By Doug Ward

Saundra McGuire urges faculty members not to judge students’ abilities too quickly or too harshly.

She speaks from experience. As a chemistry professor at Cornell and Louisiana State universities, she used to make snap judgments about her students, separating them into achievers and non-achievers.

Then she realized that those students who skipped class and didn’t study but then acted surprised at bad grades were “just being good scientists.”

Really. (More about that shortly.)

TP1 - Study Cycle 2010 (2)
A strategy for studying from the Center for Academic Success at Louisiana State University. Click to link to a PDF from the center.

McGuire, director emerita of the Center for Academic Success at Louisiana State, led workshops for faculty and staff members at KU on Monday, sharing strategies for helping students learn through a technique called metacognition.

She described metacognition as thinking about one’s own learning. Students who employ metacognitive strategies recognize themselves as problem solvers. They are proactive rather than reactive.

“You take steps to answer your own questions,” McGuire said.

That doesn’t come naturally to students, though, McGuire said. In high school, many teachers offer reviews before tests and simply give students the answers. Students learn that they don’t have to put in much effort. As long as they show up for the review sessions, they can usually get a B.

So as good scientists, having learned that they don’t need to exert themselves to get good grades, they show up at college overconfident and underprepared. When they get bad grades, often for the first time, many begin a downward spiral. They withdraw psychologically from classes, doubting their abilities, developing a negative self-perception and showing little interest in trying.

Faculty and staff members need to pay attention to that, she said. Recognize that an early failure may be the result of poor learning strategies, she said, and help students learn the strategies they need to succeed. She offered these suggestions:

Explain to students what we want them to do

Too often, McGuire said, we tell students we want them to move to a higher level of thinking and learning but never explain what we mean. Take reading, for example.

“Students think reading means looking at words while doing something else,” she said.

If we want them to read critically, take notes and prepare to discuss the material, we need to tell them that explicitly, she said.

Make sure students understand terms

She gave an example of a student who struggled with the concept of volume in geometrical figures because to the student, volume meant making the music louder or softer. Another student couldn’t grasp the concept of gases and liquids, saying that by definition gas is a liquid because if it weren’t you couldn’t put it in the tank of your car.

Providing the proper context for students can make all the difference, she said.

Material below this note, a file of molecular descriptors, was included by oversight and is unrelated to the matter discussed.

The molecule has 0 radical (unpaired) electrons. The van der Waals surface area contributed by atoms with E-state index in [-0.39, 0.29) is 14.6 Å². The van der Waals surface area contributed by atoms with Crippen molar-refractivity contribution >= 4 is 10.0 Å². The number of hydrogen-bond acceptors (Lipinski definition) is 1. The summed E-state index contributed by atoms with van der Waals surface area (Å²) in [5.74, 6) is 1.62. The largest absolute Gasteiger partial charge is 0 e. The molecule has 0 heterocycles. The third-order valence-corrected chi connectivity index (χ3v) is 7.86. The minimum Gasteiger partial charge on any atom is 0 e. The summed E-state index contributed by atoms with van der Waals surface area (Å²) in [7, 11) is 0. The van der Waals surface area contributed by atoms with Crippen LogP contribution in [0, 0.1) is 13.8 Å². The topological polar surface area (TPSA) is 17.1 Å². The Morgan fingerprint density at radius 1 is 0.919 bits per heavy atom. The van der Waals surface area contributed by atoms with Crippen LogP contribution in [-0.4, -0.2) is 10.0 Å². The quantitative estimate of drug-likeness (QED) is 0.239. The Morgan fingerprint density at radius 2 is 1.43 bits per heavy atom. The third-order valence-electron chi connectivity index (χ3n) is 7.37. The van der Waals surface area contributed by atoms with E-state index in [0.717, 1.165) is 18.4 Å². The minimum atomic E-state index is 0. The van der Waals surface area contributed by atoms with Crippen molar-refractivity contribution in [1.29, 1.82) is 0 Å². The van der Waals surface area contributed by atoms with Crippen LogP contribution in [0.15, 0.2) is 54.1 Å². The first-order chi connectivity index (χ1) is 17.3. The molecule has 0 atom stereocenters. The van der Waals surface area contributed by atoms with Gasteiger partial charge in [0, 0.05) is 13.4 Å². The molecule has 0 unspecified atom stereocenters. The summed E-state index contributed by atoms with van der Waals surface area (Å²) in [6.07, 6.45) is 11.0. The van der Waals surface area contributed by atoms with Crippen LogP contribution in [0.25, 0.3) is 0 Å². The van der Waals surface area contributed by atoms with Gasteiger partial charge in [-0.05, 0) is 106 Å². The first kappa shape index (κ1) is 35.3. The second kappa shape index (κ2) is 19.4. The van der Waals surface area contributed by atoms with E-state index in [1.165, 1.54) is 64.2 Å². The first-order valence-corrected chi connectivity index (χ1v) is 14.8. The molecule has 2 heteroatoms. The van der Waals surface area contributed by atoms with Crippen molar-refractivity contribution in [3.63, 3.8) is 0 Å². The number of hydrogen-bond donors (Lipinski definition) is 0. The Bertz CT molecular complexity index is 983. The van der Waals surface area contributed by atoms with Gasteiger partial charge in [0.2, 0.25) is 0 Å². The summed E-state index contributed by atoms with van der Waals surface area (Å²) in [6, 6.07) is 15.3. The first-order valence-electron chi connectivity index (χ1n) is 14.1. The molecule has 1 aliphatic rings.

Help students develop solid reading strategies

She recommends that students read a paragraph of an article or a book, think about what they remember and put that down in their own words. That may sound as if it will take more time, she said, but it actually takes less time because students don’t have to reread.

“After you do this for a few paragraphs, you start to train your brain to learn,” McGuire said.

Make sure students do the example problems

Students in math and sciences often skip example problems when they complete readings, she said. When they see similar problems on a test, they don’t know how to work through them. So instructors should remind students to work through those problems, looking at the answers only after they have done the work themselves.

Explain Bloom’s Taxonomy to students

It doesn’t matter whether you use the original taxonomy (knowledge, comprehension, application, analysis, synthesis, evaluation) or the updated one (remember, understand, apply, analyze, evaluate, create), she said. The important thing is to help students recognize the different levels of learning and understanding.

Students understand the difference between studying and learning, she said. They’ll tell you that studying is memorizing and that learning is understanding. Studying is dull and tedious; learning is fun. Studying is short term; learning is long term.

Students get it, she said, but we need to have conversations about learning to help them learn.

We just have to remember not to judge them by a single bad grade.

——–

Doug Ward is an associate professor of journalism and a fellow at the Center for Teaching Excellence. You can follow him on Twitter @kuediting.

Leave a reply

<a href="" title=""> <abbr title=""> <acronym title=""> <b> <blockquote cite=""> <cite> <code> <del datetime=""> <em> <i> <q cite=""> <s> <strike> <strong> 

required